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How to Prepare Your Books for Winter

Winter is hibernation time for bears. It means snow days, hot chocolate, and ice-skating for kids. For small business owners, however, it’s the dress rehearsal for tax season. Although businesses that pay annually will not have to pay until the first few months of 2017, winter is the true season of tax prep. Filing taxes is time consuming, but if your books aren’t ready, it quickly becomes an all-consuming task. Since small business owners usually play several roles in their companies, this can spell trouble. So how can you prepare your books for winter and reduce your tax time stress? The solution is to plan ahead and play catch up.

Plan the Rest of the Year’s Spending

Obviously, no small business owner can predict every expense, but scheduling regular bills now will save a lot of time in the coming months. Whatever can be scheduled now should be scheduled. Although some major bills may need to wait until monthly funds come in, business owners can pay small bills ahead of time. Utility bills change with every billing cycle, so business owners cannot pay these in advance, either. However, even if you cannot actually pay these bills now, blocking out expected fees and determining how much is left in your bank account is crucial. Scheduling bills doesn’t just free future hours. It lets you know what to expect in the way of liquid funds come February.

Remember, the year’s biggest bill has yet to arrive. Those who pay annual taxes need to save for tax season. With luck, your deductibles will weigh in your favor, but a successful business usually pays at least some taxes. Saving money throughout the year based on monthly income is the best way to prepare for tax season. Not everyone can afford to save throughout the year, though. This just makes it even more important to examine your finances in the fall and early winter to make sure you have enough to cover what you owe.

A bit of math can let you know how much you will pay from each month’s income. If you haven’t already, review each month’s earnings and figure out how much money your tax bracket requires you to set aside. Adding these monthly sums will show your total yearly income taxes. Keep this in mind; you can deduct business costs when you fill out the paperwork. It’s always better to have too much set aside than too little, though. Professional bookkeeping services can help you keep track of these numbers, but you must be sure to set aside the money, or the most accurate numbers won’t matter.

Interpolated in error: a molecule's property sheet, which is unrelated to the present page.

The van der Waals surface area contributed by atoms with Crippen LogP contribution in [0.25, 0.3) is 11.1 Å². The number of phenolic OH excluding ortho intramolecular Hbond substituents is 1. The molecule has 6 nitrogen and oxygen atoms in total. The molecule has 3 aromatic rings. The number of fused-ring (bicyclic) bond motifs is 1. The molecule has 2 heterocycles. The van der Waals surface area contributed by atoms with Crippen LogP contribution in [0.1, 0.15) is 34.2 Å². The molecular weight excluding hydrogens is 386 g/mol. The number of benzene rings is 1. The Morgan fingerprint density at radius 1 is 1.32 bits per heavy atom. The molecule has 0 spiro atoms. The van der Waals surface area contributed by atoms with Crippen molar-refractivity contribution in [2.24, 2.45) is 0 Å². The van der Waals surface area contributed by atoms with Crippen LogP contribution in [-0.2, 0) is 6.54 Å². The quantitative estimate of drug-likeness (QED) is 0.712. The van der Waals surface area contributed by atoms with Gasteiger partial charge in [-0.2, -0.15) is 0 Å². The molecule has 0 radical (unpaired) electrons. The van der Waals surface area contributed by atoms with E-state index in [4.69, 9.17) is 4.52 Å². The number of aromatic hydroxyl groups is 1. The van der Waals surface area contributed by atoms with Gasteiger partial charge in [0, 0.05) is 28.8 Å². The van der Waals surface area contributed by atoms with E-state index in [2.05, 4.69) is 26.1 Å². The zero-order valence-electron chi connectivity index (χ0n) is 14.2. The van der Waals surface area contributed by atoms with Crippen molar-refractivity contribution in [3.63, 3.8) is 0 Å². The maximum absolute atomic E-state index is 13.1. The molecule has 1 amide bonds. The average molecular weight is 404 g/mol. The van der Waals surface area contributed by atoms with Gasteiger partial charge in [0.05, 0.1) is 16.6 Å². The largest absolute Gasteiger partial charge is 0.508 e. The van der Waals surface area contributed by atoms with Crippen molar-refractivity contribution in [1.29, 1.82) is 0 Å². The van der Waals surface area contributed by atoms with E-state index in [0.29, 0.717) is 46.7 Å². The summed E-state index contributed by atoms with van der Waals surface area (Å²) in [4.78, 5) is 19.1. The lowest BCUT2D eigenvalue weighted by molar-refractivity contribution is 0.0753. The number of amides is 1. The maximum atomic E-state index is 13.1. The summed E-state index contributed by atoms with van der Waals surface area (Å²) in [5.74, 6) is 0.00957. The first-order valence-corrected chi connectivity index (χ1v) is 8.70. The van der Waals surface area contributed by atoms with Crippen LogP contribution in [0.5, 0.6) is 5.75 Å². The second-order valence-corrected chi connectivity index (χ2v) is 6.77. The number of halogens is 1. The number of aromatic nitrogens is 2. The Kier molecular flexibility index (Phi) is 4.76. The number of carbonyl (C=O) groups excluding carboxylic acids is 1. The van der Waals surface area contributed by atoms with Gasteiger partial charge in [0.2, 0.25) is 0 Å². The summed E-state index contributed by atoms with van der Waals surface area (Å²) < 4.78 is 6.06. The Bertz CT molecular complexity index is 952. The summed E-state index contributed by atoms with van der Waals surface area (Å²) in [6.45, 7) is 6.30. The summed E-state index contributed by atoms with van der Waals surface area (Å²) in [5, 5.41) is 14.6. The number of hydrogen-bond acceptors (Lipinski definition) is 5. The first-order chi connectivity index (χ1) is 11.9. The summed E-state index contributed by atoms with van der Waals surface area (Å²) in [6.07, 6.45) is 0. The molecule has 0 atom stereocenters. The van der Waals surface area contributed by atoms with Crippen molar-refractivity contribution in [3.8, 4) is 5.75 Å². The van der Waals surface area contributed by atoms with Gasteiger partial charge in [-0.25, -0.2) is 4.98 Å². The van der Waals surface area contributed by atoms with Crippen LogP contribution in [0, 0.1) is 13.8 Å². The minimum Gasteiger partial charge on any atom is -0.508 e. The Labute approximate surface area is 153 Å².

Catch Up on Old Work

Everyone talks about spring cleaning, but unless your business involves frozen pipes and snow removal, it is likely to see less activity in the winter. Even businesses that see a spike in sales during the holiday season will likely see fewer sales during the rest of the winter. Take this opportunity to catch up on work you might have put off earlier in the year when your business was busier. Think of it as spring cleaning ahead of the crowd. Taxes are never fun for small business owners, but dealing with outdated records and incomplete spreadsheets at the same time is a recipe for disaster. At the very least, they turn a chore into a nightmare. Professional bookkeeping services and QuickBooks support can help you make it through crunch time, but the longer you wait, the more likely those services are to be booked. Using your business’s slow season to catch up on bookkeeping will help you make sure everything’s in order for tax season. It is an investment in your business and your health.

Catching up on bookkeeping is a great way to prepare for tax season, of course, but giving your books some tender, loving care is also an excellent development opportunity. Investing in QuickBooks training now can further prepare you and your business for tax season. While QuickBooks support is a great emergency remedy, QuickBooks training gives you skills you will continue to use indefinitely. Of course, QuickBooks support will always be there if you need it.

Seasons change, and businesses’ priorities shift. The closer we draw to tax time, the fewer resources are available, so it’s important to use the late fall and early winter to prepare. Taxes are fairly easy to predict for most small businesses with steady revenue. Going through the numbers will help you not only catch up, but get ahead. If you only have to add unexpected income or losses and finalize your estimates of future bills, you will have very little to do once the taxman comes. If you already have enough money put away to cover your dues, you’ll realize taxes are far less stressful than you anticipated.

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